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Eurozone crisis: will Spain's youth exodus weaken economy?

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The number of departures, which in 2011 tallied almost 62,500 Spanish-born citizens, should not be taken at face value. It is difficult to track migratory movements, especially within a borderless European Union. But the trend is indisputable. 

Brain drain?

When the official statistics came out last week, Spanish media, many politicians, and columnists took a pessimistic view and warned of a brain drain that would deny Spain its most promising engineers, doctors, scientists, and similar professions in the future.

Of those who left in 2011, one-third were aged between 22 and 35 years old. The data suggest that most moved to a country within Europe, and to a lesser degree to Latin America and the US. The number of Spanish citizens that left in the first half of 2012 increased by 45 percent.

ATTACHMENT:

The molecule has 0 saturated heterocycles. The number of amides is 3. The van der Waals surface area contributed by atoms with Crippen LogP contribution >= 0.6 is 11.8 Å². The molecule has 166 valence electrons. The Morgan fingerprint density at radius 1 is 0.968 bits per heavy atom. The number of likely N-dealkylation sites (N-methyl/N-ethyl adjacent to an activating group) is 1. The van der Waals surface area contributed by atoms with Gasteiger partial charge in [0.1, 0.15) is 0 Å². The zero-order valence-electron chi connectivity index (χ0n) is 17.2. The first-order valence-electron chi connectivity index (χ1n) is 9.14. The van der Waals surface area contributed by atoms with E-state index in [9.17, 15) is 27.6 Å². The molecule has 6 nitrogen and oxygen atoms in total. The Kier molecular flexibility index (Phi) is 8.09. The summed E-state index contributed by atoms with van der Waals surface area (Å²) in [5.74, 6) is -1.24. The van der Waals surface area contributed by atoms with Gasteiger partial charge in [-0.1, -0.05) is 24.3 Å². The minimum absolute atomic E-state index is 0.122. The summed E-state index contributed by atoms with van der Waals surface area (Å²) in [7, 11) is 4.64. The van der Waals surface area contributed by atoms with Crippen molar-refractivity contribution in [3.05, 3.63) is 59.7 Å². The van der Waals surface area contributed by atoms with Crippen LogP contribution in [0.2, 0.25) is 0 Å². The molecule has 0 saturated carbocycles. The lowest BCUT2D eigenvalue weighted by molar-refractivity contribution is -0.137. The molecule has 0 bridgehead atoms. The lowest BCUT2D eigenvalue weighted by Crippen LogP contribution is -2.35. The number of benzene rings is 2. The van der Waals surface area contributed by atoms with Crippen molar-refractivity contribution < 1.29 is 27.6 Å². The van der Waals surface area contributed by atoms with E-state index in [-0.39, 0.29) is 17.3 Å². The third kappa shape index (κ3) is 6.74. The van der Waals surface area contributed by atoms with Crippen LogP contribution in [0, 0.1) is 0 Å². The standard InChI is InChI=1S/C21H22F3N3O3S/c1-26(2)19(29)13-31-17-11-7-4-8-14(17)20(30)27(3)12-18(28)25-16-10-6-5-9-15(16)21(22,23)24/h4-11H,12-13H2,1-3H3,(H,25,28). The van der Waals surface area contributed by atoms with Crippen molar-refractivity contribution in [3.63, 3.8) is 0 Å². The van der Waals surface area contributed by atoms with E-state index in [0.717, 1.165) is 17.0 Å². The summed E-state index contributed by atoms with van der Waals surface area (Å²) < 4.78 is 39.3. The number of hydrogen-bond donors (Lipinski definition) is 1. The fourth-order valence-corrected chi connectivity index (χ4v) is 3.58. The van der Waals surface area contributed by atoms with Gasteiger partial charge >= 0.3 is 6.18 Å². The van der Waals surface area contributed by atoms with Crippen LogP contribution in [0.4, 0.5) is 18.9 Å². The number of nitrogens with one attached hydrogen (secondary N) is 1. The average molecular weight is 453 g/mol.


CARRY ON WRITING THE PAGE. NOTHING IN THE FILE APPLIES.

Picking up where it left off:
In 2011, out of a half-million people who emigrated to other countries only 12 percent were Spanish-born. The rest were foreign immigrants going back home, mostly from the European Union, Northern Africa, and South America

Out of proportion 

But many experts warn that the issue is being blown out of proportion. There’s little that can be done to reverse the trend with Spain’s current dire economic forecasts. Moreover, experts warn many more will leave, an expected consequence of high unemployment, especially among those under 35 years old, half of whom are without a job. 

“I think [calling it a] brain drain is an exaggeration. It’s more like a loss of human capital, and very limited at that,” says Joaquín Arango, a migration expert at the Group of Population and Society Studies, a Spanish think tank, and a sociology professor at the Universidad Complutense de Madrid. “These are just estimates. Quantifying departures is very hard and carries a huge error margin.”

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